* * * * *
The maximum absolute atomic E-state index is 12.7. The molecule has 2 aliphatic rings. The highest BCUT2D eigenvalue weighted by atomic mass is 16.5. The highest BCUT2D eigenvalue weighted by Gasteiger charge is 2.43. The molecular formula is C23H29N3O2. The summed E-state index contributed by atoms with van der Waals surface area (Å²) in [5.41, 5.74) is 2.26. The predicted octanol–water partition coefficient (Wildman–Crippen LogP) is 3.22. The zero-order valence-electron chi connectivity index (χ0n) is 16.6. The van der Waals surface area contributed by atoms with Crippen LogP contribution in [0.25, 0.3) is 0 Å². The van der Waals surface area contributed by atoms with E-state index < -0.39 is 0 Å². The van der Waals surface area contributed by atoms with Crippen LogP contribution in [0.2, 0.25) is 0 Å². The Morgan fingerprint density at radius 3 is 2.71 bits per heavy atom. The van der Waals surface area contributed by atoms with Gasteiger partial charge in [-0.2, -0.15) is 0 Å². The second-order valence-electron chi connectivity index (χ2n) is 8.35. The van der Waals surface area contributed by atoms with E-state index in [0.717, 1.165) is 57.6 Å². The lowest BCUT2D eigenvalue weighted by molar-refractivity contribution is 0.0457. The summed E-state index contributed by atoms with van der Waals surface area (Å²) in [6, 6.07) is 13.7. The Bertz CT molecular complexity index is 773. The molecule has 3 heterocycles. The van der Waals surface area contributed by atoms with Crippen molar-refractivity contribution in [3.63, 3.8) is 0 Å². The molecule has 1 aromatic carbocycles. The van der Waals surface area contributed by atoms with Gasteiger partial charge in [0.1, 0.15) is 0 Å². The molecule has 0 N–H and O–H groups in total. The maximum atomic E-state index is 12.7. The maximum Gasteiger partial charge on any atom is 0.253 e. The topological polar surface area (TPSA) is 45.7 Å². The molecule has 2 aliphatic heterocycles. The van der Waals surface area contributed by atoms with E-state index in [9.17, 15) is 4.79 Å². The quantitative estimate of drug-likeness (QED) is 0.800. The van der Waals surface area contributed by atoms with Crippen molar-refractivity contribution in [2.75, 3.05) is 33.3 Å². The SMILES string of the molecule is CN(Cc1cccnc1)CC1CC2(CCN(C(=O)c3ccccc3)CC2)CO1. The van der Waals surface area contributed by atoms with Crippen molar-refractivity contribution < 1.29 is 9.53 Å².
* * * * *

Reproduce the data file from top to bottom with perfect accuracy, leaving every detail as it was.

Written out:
The maximum absolute atomic E-state index is 12.7. The molecule has 2 aliphatic rings. The highest BCUT2D eigenvalue weighted by atomic mass is 16.5. The highest BCUT2D eigenvalue weighted by Gasteiger charge is 2.43. The molecular formula is C23H29N3O2. The summed E-state index contributed by atoms with van der Waals surface area (Å²) in [5.41, 5.74) is 2.26. The predicted octanol–water partition coefficient (Wildman–Crippen LogP) is 3.22. The zero-order valence-electron chi connectivity index (χ0n) is 16.6. The van der Waals surface area contributed by atoms with Crippen LogP contribution in [0.25, 0.3) is 0 Å². The van der Waals surface area contributed by atoms with E-state index < -0.39 is 0 Å². The van der Waals surface area contributed by atoms with Crippen LogP contribution in [0.2, 0.25) is 0 Å². The Morgan fingerprint density at radius 3 is 2.71 bits per heavy atom. The van der Waals surface area contributed by atoms with Gasteiger partial charge in [-0.2, -0.15) is 0 Å². The second-order valence-electron chi connectivity index (χ2n) is 8.35. The van der Waals surface area contributed by atoms with E-state index in [0.717, 1.165) is 57.6 Å². The lowest BCUT2D eigenvalue weighted by molar-refractivity contribution is 0.0457. The summed E-state index contributed by atoms with van der Waals surface area (Å²) in [6, 6.07) is 13.7. The Bertz CT molecular complexity index is 773. The molecule has 3 heterocycles. The van der Waals surface area contributed by atoms with Crippen molar-refractivity contribution in [3.63, 3.8) is 0 Å². The molecule has 1 aromatic carbocycles. The van der Waals surface area contributed by atoms with Gasteiger partial charge in [0.1, 0.15) is 0 Å². The molecule has 0 N–H and O–H groups in total. The maximum atomic E-state index is 12.7. The maximum Gasteiger partial charge on any atom is 0.253 e. The topological polar surface area (TPSA) is 45.7 Å². The molecule has 2 aliphatic heterocycles. The van der Waals surface area contributed by atoms with E-state index in [9.17, 15) is 4.79 Å². The quantitative estimate of drug-likeness (QED) is 0.800. The van der Waals surface area contributed by atoms with Crippen molar-refractivity contribution in [2.75, 3.05) is 33.3 Å². The SMILES string of the molecule is CN(Cc1cccnc1)CC1CC2(CCN(C(=O)c3ccccc3)CC2)CO1. The van der Waals surface area contributed by atoms with Crippen molar-refractivity contribution < 1.29 is 9.53 Å².